LOS ANGELES -- Talking toys have been around since at least 1960, when pull-the-string Chatty Cathy debuted. But Teddy Ruxpin, a cuddly teddy bear that hit stores in late 1985, marked a technological leap forward.
Created by then-Los Angeles resident Ken Forsse, the talking Teddy moved his mouth in sync, making him seem more lifelike. The effect was delightful and a bit creepy, and kids loved him.
"1986 and 1987 were insane; you could hardly find Teddy Ruxpin in stores, it was so popular," said toy expert Jim Silver.
Forsse, 77, died March 19 at home in the Orange County community of Laguna Woods. The cause was congestive heart failure, said Josh Isaacson, a friend of the family who has maintained a Teddy Ruxpin tribute website.
Teddy's reign as the top toy was relatively brief, ending in a mire of financial and legal troubles. But the gentle bear who told storybook adventures was instrumental in sparking a new category for the toy industry -- electronic plush. He still crops up in pop culture references on movies and TV shows.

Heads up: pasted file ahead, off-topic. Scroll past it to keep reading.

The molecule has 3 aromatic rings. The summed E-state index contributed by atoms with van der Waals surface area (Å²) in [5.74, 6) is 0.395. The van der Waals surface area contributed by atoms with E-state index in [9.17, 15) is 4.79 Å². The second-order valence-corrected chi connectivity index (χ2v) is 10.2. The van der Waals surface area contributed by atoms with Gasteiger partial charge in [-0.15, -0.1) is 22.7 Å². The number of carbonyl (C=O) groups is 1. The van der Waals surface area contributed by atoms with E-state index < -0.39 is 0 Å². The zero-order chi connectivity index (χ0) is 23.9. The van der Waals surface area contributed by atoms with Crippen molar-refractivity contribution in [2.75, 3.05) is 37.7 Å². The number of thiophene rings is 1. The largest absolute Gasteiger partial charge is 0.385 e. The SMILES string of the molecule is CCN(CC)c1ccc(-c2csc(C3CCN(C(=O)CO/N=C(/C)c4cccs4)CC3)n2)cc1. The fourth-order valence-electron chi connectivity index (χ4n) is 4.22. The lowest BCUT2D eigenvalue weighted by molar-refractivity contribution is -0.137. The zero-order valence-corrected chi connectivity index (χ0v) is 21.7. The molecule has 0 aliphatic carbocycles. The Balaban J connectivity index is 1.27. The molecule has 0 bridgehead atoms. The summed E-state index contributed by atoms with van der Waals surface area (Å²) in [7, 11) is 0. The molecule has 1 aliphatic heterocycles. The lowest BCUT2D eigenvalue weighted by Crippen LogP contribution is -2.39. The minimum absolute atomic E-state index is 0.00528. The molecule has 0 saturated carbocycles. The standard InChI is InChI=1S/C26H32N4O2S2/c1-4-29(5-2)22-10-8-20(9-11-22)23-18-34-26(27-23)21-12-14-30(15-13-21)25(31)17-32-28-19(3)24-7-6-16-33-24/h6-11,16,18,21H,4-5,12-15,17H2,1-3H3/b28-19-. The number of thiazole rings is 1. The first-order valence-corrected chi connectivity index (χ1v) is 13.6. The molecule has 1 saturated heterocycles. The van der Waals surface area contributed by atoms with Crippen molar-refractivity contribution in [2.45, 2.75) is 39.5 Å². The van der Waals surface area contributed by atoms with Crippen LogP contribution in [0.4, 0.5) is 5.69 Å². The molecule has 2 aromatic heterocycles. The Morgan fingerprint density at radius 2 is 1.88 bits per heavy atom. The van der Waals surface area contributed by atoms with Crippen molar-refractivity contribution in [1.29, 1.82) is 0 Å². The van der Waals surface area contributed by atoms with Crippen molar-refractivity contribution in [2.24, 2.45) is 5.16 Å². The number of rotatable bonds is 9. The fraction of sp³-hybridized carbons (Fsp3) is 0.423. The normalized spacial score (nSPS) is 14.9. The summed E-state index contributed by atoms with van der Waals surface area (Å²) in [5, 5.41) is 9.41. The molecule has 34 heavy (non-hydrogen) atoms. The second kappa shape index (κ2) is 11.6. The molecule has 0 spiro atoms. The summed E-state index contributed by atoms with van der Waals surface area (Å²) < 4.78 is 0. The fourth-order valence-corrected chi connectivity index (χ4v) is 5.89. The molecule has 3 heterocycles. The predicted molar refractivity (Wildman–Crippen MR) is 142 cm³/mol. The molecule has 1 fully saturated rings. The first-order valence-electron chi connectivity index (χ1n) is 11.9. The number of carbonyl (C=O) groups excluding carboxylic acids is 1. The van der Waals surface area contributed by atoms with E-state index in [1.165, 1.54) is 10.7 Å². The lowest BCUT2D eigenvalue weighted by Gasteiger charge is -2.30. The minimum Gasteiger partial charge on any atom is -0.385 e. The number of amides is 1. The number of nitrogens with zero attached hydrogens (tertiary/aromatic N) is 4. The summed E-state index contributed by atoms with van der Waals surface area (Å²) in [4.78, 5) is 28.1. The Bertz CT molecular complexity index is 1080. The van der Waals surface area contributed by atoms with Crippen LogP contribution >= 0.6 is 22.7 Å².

"The slogan they used to advertise Teddy, 'A friend for life comes to life,' described aptly the friendship Teddy Ruxpin made with millions of children," Isaacson said.
Forsse, who served three years in the Army, and earlier in his career worked for Disney, developed technology for animated puppets in the early 1980s.
Teddy Ruxpin had a cassette player built into his back where specially designed tapes provided audio and drove motors in the doll's head to make facial moves. A deal was struck with the Silicon Valley company Worlds of Wonder to produce and sell the doll. The bear racked up $93 million in sales in a year and a spun-off daily animated TV show, "The Adventures of Teddy Ruxpin," ran for 65 episodes.
But by 1987, the enterprise was coming off the rails. Worlds of Wonder, which had other toys on its roster, was in serious debt and eventually filed for bankruptcy. Forsse is survived by his wife, Jan; daughter Theresa Eversole; and son Christopher.